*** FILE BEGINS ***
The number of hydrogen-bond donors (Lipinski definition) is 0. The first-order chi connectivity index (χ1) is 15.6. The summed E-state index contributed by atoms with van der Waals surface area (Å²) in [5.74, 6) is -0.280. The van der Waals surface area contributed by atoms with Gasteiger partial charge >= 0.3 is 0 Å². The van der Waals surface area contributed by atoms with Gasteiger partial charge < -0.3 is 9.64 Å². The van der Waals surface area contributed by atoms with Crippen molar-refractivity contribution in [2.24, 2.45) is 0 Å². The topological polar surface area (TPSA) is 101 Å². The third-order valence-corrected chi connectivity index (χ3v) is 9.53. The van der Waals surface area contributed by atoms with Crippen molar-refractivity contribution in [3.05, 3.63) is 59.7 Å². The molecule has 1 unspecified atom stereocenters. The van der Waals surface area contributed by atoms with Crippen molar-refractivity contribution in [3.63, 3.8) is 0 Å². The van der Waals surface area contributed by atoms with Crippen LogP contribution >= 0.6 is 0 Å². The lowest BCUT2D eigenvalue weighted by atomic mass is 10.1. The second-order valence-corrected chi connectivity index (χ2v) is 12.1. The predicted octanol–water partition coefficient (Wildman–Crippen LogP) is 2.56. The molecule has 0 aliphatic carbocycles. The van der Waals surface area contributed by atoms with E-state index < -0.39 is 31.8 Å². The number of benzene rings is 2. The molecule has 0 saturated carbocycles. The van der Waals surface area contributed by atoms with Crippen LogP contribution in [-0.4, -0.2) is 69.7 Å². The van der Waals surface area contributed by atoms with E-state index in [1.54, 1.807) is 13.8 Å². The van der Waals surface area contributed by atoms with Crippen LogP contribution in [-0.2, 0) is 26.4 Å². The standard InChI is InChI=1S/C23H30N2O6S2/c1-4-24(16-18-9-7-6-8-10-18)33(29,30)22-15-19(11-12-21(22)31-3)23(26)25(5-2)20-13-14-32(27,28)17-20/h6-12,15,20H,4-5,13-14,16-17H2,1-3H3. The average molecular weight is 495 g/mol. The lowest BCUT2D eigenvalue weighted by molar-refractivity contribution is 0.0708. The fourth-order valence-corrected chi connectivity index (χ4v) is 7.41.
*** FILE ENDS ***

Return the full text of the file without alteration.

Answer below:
The number of hydrogen-bond donors (Lipinski definition) is 0. The first-order chi connectivity index (χ1) is 15.6. The summed E-state index contributed by atoms with van der Waals surface area (Å²) in [5.74, 6) is -0.280. The van der Waals surface area contributed by atoms with Gasteiger partial charge >= 0.3 is 0 Å². The van der Waals surface area contributed by atoms with Gasteiger partial charge < -0.3 is 9.64 Å². The van der Waals surface area contributed by atoms with Crippen molar-refractivity contribution in [2.24, 2.45) is 0 Å². The topological polar surface area (TPSA) is 101 Å². The third-order valence-corrected chi connectivity index (χ3v) is 9.53. The van der Waals surface area contributed by atoms with Crippen molar-refractivity contribution in [3.05, 3.63) is 59.7 Å². The molecule has 1 unspecified atom stereocenters. The van der Waals surface area contributed by atoms with Crippen molar-refractivity contribution in [3.63, 3.8) is 0 Å². The van der Waals surface area contributed by atoms with Crippen LogP contribution >= 0.6 is 0 Å². The lowest BCUT2D eigenvalue weighted by atomic mass is 10.1. The second-order valence-corrected chi connectivity index (χ2v) is 12.1. The predicted octanol–water partition coefficient (Wildman–Crippen LogP) is 2.56. The molecule has 0 aliphatic carbocycles. The van der Waals surface area contributed by atoms with E-state index < -0.39 is 31.8 Å². The number of benzene rings is 2. The molecule has 0 saturated carbocycles. The van der Waals surface area contributed by atoms with Crippen LogP contribution in [-0.4, -0.2) is 69.7 Å². The van der Waals surface area contributed by atoms with E-state index in [1.54, 1.807) is 13.8 Å². The van der Waals surface area contributed by atoms with Crippen LogP contribution in [-0.2, 0) is 26.4 Å². The standard InChI is InChI=1S/C23H30N2O6S2/c1-4-24(16-18-9-7-6-8-10-18)33(29,30)22-15-19(11-12-21(22)31-3)23(26)25(5-2)20-13-14-32(27,28)17-20/h6-12,15,20H,4-5,13-14,16-17H2,1-3H3. The average molecular weight is 495 g/mol. The lowest BCUT2D eigenvalue weighted by molar-refractivity contribution is 0.0708. The fourth-order valence-corrected chi connectivity index (χ4v) is 7.41.